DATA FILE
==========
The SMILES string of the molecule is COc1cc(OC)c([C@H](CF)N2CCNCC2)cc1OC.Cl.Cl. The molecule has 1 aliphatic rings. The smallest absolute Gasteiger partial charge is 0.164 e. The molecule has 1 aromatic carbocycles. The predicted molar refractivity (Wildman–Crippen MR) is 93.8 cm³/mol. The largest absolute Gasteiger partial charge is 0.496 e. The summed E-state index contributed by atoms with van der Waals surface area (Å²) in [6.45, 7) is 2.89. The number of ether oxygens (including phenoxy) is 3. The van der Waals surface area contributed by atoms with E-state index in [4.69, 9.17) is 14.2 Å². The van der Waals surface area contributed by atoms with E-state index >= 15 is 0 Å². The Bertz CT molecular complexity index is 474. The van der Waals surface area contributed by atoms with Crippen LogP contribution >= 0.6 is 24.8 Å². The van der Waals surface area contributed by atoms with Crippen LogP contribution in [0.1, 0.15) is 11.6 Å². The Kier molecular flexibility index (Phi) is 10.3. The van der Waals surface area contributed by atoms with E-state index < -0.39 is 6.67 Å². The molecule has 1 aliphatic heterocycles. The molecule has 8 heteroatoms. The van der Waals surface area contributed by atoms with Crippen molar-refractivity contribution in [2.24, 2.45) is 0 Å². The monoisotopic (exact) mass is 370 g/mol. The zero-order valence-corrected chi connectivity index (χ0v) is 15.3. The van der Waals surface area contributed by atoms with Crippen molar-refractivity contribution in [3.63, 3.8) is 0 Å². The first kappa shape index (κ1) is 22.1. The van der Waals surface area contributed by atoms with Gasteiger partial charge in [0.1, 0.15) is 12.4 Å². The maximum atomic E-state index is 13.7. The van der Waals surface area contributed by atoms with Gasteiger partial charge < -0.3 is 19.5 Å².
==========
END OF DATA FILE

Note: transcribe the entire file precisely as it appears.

The SMILES string of the molecule is COc1cc(OC)c([C@H](CF)N2CCNCC2)cc1OC.Cl.Cl. The molecule has 1 aliphatic rings. The smallest absolute Gasteiger partial charge is 0.164 e. The molecule has 1 aromatic carbocycles. The predicted molar refractivity (Wildman–Crippen MR) is 93.8 cm³/mol. The largest absolute Gasteiger partial charge is 0.496 e. The summed E-state index contributed by atoms with van der Waals surface area (Å²) in [6.45, 7) is 2.89. The number of ether oxygens (including phenoxy) is 3. The van der Waals surface area contributed by atoms with E-state index in [4.69, 9.17) is 14.2 Å². The van der Waals surface area contributed by atoms with E-state index >= 15 is 0 Å². The Bertz CT molecular complexity index is 474. The van der Waals surface area contributed by atoms with Crippen LogP contribution >= 0.6 is 24.8 Å². The van der Waals surface area contributed by atoms with Crippen LogP contribution in [0.1, 0.15) is 11.6 Å². The Kier molecular flexibility index (Phi) is 10.3. The van der Waals surface area contributed by atoms with E-state index < -0.39 is 6.67 Å². The molecule has 1 aliphatic heterocycles. The molecule has 8 heteroatoms. The van der Waals surface area contributed by atoms with Crippen molar-refractivity contribution in [2.24, 2.45) is 0 Å². The monoisotopic (exact) mass is 370 g/mol. The zero-order valence-corrected chi connectivity index (χ0v) is 15.3. The van der Waals surface area contributed by atoms with Crippen molar-refractivity contribution in [3.63, 3.8) is 0 Å². The first kappa shape index (κ1) is 22.1. The van der Waals surface area contributed by atoms with Gasteiger partial charge in [0.1, 0.15) is 12.4 Å². The maximum atomic E-state index is 13.7. The van der Waals surface area contributed by atoms with Gasteiger partial charge < -0.3 is 19.5 Å².